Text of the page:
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I have a 120" screen and I only sit about 11 feet away and have no problems....pic looks great and I can't see the pixels....even from 5 feet away I can't see the pixels! lol. I'm also in the minority......I have a 16:9 screen and love it bc I also watch a lot of HD tv on it AND I game a lot too on PS3 and Xbox and even Wii.....so the 16:9 is great. And I also stream a lot too so Netflix and Hulu HD are all 16:9 as well.....I like the 2.35 format but I actually prefer the 16:9 Blu Rays such as Avatar etc....nonetheless I am the same way as the others.....when it is pitch black in my room I get engrossed in the movie...and I never notice the black bars.....but I'm not as picky or sensitive as some folks tho. On TVs the bars are so noticable but on projectors not so much...especially with a really good screen. Not sure if its the size or something else.

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Do the actual aspect ratios you end up with various projectors actually match the real aspect ratios of the films? I think Robert A. Harris said the usual 70mm ratio of 2.2:1 ends up about 2.23:1 on BD. Do the 2.39:1 ARs of the later 35mm Panivision films show up as 2.39:1 or the older 2.35:1 when projected in home theaters? What is the AR of the widest configuration of Super 35? I'm trying to decide on whether to get a 2.35:1 or a 2.39 (2.40) projection screen. It would be a pity to get a 2.39 and have empty space at the top and bottom with classic 'scope films --- or to get a 2.35 and have 2.39s hang over on the sides, unless the black border on the screen absorbs enough light to render the hang-over invisible.

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They seem to match it pretty closely but I could be wrong since I only have a 16:9 film....but I can say that the 16:9 does not match up to my screen perfectly. I have really tiny gaps at the top and bottom so I just enlarged the pic a tiny bit.....as far as absorbing enough light to render the overhang invisible....the black borders on retractable screens are not good at absorbing light. It does absorb some light but you can tell you have overhang....once i got my fixed screen which has a black velvet border it was 100% better. Velvet does an amazing job at absorbing overhang and you will not be able to tell! Hope I helped!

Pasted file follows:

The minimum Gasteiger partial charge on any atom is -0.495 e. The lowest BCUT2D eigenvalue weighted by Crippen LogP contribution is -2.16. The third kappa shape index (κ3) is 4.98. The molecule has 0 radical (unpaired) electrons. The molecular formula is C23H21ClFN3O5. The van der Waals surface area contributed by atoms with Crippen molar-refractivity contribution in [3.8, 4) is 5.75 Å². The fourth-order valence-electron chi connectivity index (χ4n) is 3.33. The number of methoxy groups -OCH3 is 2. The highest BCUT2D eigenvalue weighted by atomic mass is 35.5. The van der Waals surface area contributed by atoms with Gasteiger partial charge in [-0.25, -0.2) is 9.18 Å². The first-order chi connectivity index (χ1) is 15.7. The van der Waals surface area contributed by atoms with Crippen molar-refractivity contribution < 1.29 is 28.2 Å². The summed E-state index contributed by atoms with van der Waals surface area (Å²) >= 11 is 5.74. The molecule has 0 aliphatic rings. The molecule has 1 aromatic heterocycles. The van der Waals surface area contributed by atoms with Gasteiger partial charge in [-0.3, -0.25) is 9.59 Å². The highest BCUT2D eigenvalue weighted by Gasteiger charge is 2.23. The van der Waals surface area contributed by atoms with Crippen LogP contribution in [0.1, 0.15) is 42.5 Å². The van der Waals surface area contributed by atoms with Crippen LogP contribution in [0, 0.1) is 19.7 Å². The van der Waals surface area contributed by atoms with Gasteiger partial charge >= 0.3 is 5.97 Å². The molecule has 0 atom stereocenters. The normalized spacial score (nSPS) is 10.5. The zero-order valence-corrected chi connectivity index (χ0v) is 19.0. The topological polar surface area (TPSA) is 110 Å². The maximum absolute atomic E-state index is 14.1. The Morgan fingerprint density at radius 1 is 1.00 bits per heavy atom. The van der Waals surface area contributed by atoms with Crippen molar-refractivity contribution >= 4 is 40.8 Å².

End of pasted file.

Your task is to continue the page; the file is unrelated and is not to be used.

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They seem to match it pretty closely but I could be wrong since I only have a 16:9 film....but I can say that the 16:9 does not match up to my screen perfectly. I have really tiny gaps at the top and bottom so I just enlarged the pic a tiny bit.....as far as absorbing enough light to render the overhang invisible....the black borders on retractable screens are not good at absorbing light. It does absorb some light but you can tell you have overhang....once i got my fixed screen which has a black velvet border it was 100% better. Velvet does an amazing job at absorbing overhang and you will not be able to tell! Hope I helped!